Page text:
Moscow Expands List of European Officials Banned From Russia

Moscow said Wednesday it was expanding a list of European officials who are banned from entering Russia as a response to what it said were aggressive EU actions.

A Foreign Ministry statement did not specify what the sanctions were a response to, but referred to “hostile steps” against Russia and its citizens.

Russia’s ties with European countries have worsened since Germany and France said this month that opposition leader Alexei Navalny was poisoned with the Novichok nerve agent.

The statement said Russia was expanding “a reciprocal list of representatives of EU countries and institutions who are banned from entering Russian territory.”

It added that the number of EU officials barred entry to Russia was now equal to the number of its officials on an EU list.

“The EU is continuing to expand its sanctions tools and apply them on the basis of groundless and sometimes absurd pretexts,” it said.

“We have repeatedly warned the EU about the malignancy of such an approach.”

If Brussels continues its “confrontational” policies Moscow reserves the right to act further, the Foreign Ministry said.

European leaders have demanded explanations from Moscow since Germany said toxicology tests showed Navalny, who is President Vladimir Putin’s most vocal critic, was poisoned with Novichok, a Soviet-designed chemical weapon.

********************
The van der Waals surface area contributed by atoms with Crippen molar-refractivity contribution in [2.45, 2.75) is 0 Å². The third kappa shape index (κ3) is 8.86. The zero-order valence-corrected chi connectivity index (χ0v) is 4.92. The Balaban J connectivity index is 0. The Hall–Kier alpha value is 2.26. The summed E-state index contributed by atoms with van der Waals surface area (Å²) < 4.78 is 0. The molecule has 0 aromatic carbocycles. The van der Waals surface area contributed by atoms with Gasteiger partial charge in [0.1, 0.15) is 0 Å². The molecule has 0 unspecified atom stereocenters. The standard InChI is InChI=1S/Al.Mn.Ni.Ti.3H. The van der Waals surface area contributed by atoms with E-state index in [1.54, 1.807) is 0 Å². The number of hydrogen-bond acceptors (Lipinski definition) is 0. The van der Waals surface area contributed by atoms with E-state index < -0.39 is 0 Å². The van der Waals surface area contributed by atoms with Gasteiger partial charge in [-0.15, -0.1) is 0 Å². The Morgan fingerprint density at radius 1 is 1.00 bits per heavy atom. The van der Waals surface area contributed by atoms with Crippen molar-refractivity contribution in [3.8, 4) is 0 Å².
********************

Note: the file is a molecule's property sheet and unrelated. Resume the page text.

But the Kremlin has brushed off allegations it was behind the 44-year-old anti-corruption campaigner’s poisoning.

Russian Foreign Ministry spokeswoman Maria Zakharova on Wednesday accused Western countries of “unleashing a massive disinformation campaign” over Navalny’s hospitalisation.

“We believe this rhetoric is simply unacceptable,” she said, reiterating there was no evidence that Moscow was behind the poisoning.

Moscow Expands List of German Officials Banned From Russia

Moscow on Tuesday expanded a list of German officials who are banned from entering Russia in response to EU sanctions that the bloc imposed over Russian cyber attacks on the German parliament.

The Russian Foreign Ministry said that in response to “destructive” EU sanctions in October, “Moscow made a decision to expand the reciprocal list of German citizens who are prohibited from entering Russia.”

The European Union and Britain in October hit senior Russian intelligence officers with the penalties for their alleged role in hacking the German parliament’s computer network in 2015.

A cyber attack in April and May 2015 completely paralyzed the IT infrastructure of the Bundestag and the entire parliament had to be taken offline for days while it was fixed.

The head of the GRU military intelligence agency, Igor Kostyukov, and intelligence officer Dmitri Badin were banned from EU soil and are subject to an asset freeze.

Russia on Tuesday did not specify which German officials were being handed entry bans, but said the individuals were senior members of the intelligence services and defense ministry.

The Foreign Ministry in Moscow described EU allegations that Russia was involved in the hacking attacks as a “pretext.”

Moscow and Brussels have recently ratcheted up tit-for-tat sanctions, including renewed food import bans and penalties over the poisoning of Russian opposition leader Alexei Navalny.

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